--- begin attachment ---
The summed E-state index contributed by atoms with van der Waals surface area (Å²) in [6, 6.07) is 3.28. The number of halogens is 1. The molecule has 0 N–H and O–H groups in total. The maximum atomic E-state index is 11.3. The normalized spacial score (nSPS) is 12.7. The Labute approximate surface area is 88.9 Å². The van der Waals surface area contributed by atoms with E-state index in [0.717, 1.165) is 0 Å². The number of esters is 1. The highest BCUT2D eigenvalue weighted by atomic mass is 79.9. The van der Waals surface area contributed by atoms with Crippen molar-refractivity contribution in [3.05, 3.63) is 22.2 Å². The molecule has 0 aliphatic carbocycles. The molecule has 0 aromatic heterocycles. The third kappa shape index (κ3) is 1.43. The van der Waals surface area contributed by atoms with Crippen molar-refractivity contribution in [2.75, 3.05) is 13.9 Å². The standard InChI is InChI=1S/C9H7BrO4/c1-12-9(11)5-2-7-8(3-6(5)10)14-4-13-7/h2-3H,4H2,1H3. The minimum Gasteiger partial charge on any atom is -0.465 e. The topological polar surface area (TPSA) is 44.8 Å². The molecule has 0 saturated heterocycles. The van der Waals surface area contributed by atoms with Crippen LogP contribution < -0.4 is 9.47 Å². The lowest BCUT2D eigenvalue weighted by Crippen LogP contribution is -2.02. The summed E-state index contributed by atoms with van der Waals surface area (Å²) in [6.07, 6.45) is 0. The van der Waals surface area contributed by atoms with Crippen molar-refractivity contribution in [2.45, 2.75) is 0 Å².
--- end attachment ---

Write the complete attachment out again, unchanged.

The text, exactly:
The summed E-state index contributed by atoms with van der Waals surface area (Å²) in [6, 6.07) is 3.28. The number of halogens is 1. The molecule has 0 N–H and O–H groups in total. The maximum atomic E-state index is 11.3. The normalized spacial score (nSPS) is 12.7. The Labute approximate surface area is 88.9 Å². The van der Waals surface area contributed by atoms with E-state index in [0.717, 1.165) is 0 Å². The number of esters is 1. The highest BCUT2D eigenvalue weighted by atomic mass is 79.9. The van der Waals surface area contributed by atoms with Crippen molar-refractivity contribution in [3.05, 3.63) is 22.2 Å². The molecule has 0 aliphatic carbocycles. The molecule has 0 aromatic heterocycles. The third kappa shape index (κ3) is 1.43. The van der Waals surface area contributed by atoms with Crippen molar-refractivity contribution in [2.75, 3.05) is 13.9 Å². The standard InChI is InChI=1S/C9H7BrO4/c1-12-9(11)5-2-7-8(3-6(5)10)14-4-13-7/h2-3H,4H2,1H3. The minimum Gasteiger partial charge on any atom is -0.465 e. The topological polar surface area (TPSA) is 44.8 Å². The molecule has 0 saturated heterocycles. The van der Waals surface area contributed by atoms with Crippen LogP contribution < -0.4 is 9.47 Å². The lowest BCUT2D eigenvalue weighted by Crippen LogP contribution is -2.02. The summed E-state index contributed by atoms with van der Waals surface area (Å²) in [6.07, 6.45) is 0. The van der Waals surface area contributed by atoms with Crippen molar-refractivity contribution in [2.45, 2.75) is 0 Å².